Many people enjoy trading ETFs as they present a simple and diversified method of trading an index or commodity. Although investors may have a preference for certain ETFs, most investors do not have a system in place for trading ETFs. In this article we’ll look at what specifically an ETF is, the benefits of ETFs, and a way of trading ETFs that can be both lucrative yet safe at the same time.
To begin with the basics, ETF stands for Exchange Traded Fund. As the name suggests, it is a fund that is traded, like a stock, on a stock exchange. The fund tracks an index, commodity, or a basket of assets. For example, there are funds that track various exchanges (such as SPY which tracks the S&P 500 and is comprised of over 500 selected stocks over 24 industry groups); there are funds that track a commodity (such as SLV which roughly tracks the price of silver); and there are funds that track other assets such as bonds, real estate (REITs), currency, etc. ETFs cover everything from broad-based indexes to international and country-specific indexes to industry sector-specific indexes.
The benefits to ETF trading are numerous. They include:
- Diversification over a number of assets and the relative stability of an index fund.
- Ability to buy as much or as little as you want, just as you would a stock.
- Ability to buy long or short, and with hedging strategies, just as you could with a stock.
- Expense ratios of ETFs are usually lower than most mutual funds due to lower marketing and distribution expenses and the fact that ETFs are usually not actively managed.
- Ease of investing in commodities which otherwise would be difficult to acquire (oil for example – very messy to own physically; or silver as another example – a $50,000 purchase of the physical metal is extremely heavy to carry home!)
- Transparency in terms of both the portfolio as well as pricing which is updated constantly throughout the day.
With this background, let’s look at one possible strategy of maximizing an investment portfolio through the addition of ETFs.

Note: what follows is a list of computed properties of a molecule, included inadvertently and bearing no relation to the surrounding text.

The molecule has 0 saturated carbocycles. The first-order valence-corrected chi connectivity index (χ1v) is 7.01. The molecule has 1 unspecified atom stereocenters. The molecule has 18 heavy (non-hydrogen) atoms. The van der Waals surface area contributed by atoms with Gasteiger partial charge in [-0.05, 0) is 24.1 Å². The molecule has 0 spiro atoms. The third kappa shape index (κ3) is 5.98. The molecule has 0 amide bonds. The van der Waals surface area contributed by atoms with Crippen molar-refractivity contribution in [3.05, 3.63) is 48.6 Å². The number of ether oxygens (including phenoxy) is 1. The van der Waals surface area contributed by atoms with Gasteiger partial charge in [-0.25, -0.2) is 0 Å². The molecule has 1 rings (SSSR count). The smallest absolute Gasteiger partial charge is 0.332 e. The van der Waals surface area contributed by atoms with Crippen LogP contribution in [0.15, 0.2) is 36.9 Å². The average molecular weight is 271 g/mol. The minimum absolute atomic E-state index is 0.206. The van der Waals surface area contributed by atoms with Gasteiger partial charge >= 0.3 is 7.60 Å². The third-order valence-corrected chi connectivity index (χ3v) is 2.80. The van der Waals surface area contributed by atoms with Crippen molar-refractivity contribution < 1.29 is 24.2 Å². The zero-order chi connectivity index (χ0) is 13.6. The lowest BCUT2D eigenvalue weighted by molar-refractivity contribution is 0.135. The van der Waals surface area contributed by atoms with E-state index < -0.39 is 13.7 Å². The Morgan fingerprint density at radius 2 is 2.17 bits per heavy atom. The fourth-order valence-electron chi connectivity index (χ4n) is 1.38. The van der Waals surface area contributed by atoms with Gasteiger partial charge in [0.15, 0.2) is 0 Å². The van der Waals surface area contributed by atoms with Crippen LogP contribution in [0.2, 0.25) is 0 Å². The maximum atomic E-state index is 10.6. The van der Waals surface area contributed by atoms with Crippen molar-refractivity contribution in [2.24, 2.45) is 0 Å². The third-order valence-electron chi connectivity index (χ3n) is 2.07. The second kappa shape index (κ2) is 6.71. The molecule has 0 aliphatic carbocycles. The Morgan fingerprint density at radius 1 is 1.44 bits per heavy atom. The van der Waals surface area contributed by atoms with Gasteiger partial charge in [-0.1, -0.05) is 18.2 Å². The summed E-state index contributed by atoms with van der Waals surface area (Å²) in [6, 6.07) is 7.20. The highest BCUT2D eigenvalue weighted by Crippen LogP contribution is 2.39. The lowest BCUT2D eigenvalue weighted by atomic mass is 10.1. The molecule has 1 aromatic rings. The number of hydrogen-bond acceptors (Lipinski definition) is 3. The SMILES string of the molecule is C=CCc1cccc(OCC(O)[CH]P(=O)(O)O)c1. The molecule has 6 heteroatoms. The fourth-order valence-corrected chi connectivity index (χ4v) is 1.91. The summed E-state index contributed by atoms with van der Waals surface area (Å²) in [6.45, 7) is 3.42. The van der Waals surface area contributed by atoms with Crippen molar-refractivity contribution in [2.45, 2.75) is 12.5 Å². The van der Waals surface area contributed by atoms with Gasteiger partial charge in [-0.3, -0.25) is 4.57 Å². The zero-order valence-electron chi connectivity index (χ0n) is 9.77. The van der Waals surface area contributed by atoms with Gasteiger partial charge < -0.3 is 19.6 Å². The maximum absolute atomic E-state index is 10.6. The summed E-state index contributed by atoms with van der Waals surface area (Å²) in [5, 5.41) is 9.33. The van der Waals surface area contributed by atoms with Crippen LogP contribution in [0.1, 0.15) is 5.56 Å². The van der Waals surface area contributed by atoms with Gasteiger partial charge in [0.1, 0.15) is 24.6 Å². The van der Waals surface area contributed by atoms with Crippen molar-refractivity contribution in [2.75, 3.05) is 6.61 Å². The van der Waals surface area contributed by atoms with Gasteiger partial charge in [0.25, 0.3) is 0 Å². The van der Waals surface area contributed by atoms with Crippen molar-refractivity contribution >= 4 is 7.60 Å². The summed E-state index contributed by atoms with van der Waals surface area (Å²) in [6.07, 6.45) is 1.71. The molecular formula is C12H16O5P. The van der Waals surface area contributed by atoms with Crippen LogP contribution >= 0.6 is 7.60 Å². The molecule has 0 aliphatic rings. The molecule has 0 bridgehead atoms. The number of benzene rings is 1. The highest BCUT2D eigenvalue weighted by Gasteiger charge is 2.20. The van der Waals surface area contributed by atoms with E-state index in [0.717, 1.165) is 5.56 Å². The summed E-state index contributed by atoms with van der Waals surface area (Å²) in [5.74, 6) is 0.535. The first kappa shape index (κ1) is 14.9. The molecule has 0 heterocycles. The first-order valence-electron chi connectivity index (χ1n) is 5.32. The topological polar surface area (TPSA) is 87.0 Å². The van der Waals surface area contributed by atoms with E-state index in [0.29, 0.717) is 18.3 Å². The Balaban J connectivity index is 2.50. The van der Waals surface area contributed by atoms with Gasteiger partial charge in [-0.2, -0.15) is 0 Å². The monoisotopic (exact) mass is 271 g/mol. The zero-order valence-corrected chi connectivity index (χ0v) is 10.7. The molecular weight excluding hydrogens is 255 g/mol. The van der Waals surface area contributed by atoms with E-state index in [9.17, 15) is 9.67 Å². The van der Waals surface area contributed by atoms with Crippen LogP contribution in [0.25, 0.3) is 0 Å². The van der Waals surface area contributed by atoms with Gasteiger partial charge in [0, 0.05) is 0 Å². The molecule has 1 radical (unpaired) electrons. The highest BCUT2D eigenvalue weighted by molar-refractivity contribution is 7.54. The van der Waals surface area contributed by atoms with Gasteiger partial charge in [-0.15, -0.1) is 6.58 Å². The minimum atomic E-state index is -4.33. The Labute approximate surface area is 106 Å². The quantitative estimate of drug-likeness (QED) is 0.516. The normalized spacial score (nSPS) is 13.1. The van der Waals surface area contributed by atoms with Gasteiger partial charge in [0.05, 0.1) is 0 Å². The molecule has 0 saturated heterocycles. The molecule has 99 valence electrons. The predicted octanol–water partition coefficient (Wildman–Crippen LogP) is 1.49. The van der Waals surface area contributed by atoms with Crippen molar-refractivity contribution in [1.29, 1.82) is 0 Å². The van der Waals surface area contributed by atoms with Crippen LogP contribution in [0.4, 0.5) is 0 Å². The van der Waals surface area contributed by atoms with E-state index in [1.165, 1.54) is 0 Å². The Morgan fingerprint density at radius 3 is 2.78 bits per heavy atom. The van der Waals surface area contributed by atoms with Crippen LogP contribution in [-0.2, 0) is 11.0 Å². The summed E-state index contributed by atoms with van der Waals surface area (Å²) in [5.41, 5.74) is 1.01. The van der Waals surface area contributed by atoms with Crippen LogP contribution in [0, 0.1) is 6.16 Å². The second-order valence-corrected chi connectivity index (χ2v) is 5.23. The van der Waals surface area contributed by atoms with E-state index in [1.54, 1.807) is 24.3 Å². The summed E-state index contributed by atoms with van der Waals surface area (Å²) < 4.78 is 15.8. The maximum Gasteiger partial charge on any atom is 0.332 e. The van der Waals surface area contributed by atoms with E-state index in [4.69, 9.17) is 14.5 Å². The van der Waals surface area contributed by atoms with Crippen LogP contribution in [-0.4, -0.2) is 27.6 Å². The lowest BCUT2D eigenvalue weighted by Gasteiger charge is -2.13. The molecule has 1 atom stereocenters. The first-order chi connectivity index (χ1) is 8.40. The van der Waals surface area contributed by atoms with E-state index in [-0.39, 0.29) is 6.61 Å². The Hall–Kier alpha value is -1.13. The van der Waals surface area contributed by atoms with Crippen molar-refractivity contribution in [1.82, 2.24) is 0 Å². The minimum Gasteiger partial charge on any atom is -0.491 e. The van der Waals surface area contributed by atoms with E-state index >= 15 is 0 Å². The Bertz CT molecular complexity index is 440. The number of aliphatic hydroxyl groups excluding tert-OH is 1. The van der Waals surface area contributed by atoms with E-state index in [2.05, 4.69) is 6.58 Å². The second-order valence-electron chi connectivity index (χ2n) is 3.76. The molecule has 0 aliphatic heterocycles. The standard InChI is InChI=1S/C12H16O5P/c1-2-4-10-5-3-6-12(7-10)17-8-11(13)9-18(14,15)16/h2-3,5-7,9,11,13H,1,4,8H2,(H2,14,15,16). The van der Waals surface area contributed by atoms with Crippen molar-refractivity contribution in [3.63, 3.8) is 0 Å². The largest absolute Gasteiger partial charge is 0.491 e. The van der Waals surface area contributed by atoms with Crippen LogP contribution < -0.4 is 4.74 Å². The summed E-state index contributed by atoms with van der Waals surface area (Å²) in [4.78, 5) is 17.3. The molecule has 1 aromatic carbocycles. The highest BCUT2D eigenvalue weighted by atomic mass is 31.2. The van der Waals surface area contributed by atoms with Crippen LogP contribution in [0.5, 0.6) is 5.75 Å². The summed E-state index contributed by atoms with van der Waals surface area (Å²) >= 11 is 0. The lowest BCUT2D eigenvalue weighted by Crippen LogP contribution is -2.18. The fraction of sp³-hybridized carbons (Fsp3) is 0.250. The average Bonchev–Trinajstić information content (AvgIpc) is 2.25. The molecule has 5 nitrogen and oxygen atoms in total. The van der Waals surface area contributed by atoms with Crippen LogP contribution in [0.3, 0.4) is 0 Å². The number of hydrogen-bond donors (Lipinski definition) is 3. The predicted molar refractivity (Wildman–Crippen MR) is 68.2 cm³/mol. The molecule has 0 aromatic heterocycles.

First, always consider risk management. We would suggest investing roughly 10% of your overall portfolio into ETFs, with each ETF representing only 1% of your overall.
Next, focus on the “Hot Hands” concept. Basically you are buying the top performing funds of the recent past and holding onto them for the upcoming period. We suggest using a period of one month. ETFs that perform well during one month can be expected to continue doing well the next. Start off by purchasing the top 10 performing funds of the last month. Of course not all will do well, and each month you will remove those that drop from the top 10 list and add the new ones that enter the list. By following this technique, you will always have the best performing ETFs in your portfolio! All you require is a listing of the top performing ETFs and you simply select the top 10 – the work is already done for you!
A final thought on maximizing the profits in your ETF portfolio is to take advantage of seasonality trends. Not all stocks (and therefore ETFs) act the same in bearish and bullish seasons. Although summer is considered ‘bearish’, the Dow Utility stocks tend to act bullish during this time. At the beginning of April, you may want to start looking at “IDU” (an iShares ETF that mimics the Dow Utilities). IDU is generally bearish from May to September.
By playing an ETF such as IDU, you are trading the whole index, not an individual stock, and this is important. When we are looking at deep seasonal undercurrent patterns, the effects of these are more visible in the whole market itself rather than any one individual stock.
As winter rolls around, IDU tends to turn bearish, and our focus is better drawn to the Dow Industrials, which are usually bullish from October to April. Again, we want to look at trading the whole index here, and a great way to do this is through the “DIA” iShares ETF which mimics the Dow Industrials.
In summary, ETFs are a great way to play a market sector and have many advantages over both regular stocks as well as mutual funds. By utilizing some of the strategies we’ve discussed here you now have an advantage over other traders, benefiting both your portfolio as well as your pocketbook!
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